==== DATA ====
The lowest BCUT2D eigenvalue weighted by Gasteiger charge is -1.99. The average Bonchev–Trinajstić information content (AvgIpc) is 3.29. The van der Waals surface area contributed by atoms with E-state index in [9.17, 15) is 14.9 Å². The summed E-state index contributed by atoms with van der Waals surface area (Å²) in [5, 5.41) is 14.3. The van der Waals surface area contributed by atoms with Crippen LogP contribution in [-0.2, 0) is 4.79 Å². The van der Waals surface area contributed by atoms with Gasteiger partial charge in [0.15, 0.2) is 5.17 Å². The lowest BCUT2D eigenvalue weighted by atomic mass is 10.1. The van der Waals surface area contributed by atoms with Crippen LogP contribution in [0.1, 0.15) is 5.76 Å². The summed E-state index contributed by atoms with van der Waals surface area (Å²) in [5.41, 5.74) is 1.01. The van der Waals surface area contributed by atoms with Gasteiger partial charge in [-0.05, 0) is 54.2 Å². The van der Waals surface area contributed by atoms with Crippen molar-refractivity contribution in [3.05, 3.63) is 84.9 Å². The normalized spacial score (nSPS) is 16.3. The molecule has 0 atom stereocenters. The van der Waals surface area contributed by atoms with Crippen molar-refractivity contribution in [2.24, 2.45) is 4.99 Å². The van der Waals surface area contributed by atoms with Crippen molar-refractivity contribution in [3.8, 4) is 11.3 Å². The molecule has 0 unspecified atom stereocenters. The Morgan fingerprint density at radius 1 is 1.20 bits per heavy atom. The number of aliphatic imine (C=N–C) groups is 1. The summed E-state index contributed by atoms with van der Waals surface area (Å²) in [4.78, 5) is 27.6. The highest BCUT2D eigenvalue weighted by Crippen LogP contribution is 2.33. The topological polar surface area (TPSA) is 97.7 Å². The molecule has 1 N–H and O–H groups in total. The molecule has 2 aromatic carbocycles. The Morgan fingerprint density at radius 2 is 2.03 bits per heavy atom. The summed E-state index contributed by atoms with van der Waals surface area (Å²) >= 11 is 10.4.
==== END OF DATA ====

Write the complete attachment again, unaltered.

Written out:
The lowest BCUT2D eigenvalue weighted by Gasteiger charge is -1.99. The average Bonchev–Trinajstić information content (AvgIpc) is 3.29. The van der Waals surface area contributed by atoms with E-state index in [9.17, 15) is 14.9 Å². The summed E-state index contributed by atoms with van der Waals surface area (Å²) in [5, 5.41) is 14.3. The van der Waals surface area contributed by atoms with Crippen LogP contribution in [-0.2, 0) is 4.79 Å². The van der Waals surface area contributed by atoms with Gasteiger partial charge in [0.15, 0.2) is 5.17 Å². The lowest BCUT2D eigenvalue weighted by atomic mass is 10.1. The van der Waals surface area contributed by atoms with Crippen LogP contribution in [0.1, 0.15) is 5.76 Å². The summed E-state index contributed by atoms with van der Waals surface area (Å²) in [5.41, 5.74) is 1.01. The van der Waals surface area contributed by atoms with Gasteiger partial charge in [-0.05, 0) is 54.2 Å². The van der Waals surface area contributed by atoms with Crippen molar-refractivity contribution in [3.05, 3.63) is 84.9 Å². The normalized spacial score (nSPS) is 16.3. The molecule has 0 atom stereocenters. The van der Waals surface area contributed by atoms with Crippen molar-refractivity contribution in [2.24, 2.45) is 4.99 Å². The van der Waals surface area contributed by atoms with Crippen molar-refractivity contribution in [3.8, 4) is 11.3 Å². The molecule has 0 unspecified atom stereocenters. The Morgan fingerprint density at radius 1 is 1.20 bits per heavy atom. The number of aliphatic imine (C=N–C) groups is 1. The summed E-state index contributed by atoms with van der Waals surface area (Å²) in [4.78, 5) is 27.6. The highest BCUT2D eigenvalue weighted by Crippen LogP contribution is 2.33. The topological polar surface area (TPSA) is 97.7 Å². The molecule has 1 N–H and O–H groups in total. The molecule has 2 aromatic carbocycles. The Morgan fingerprint density at radius 2 is 2.03 bits per heavy atom. The summed E-state index contributed by atoms with van der Waals surface area (Å²) >= 11 is 10.4.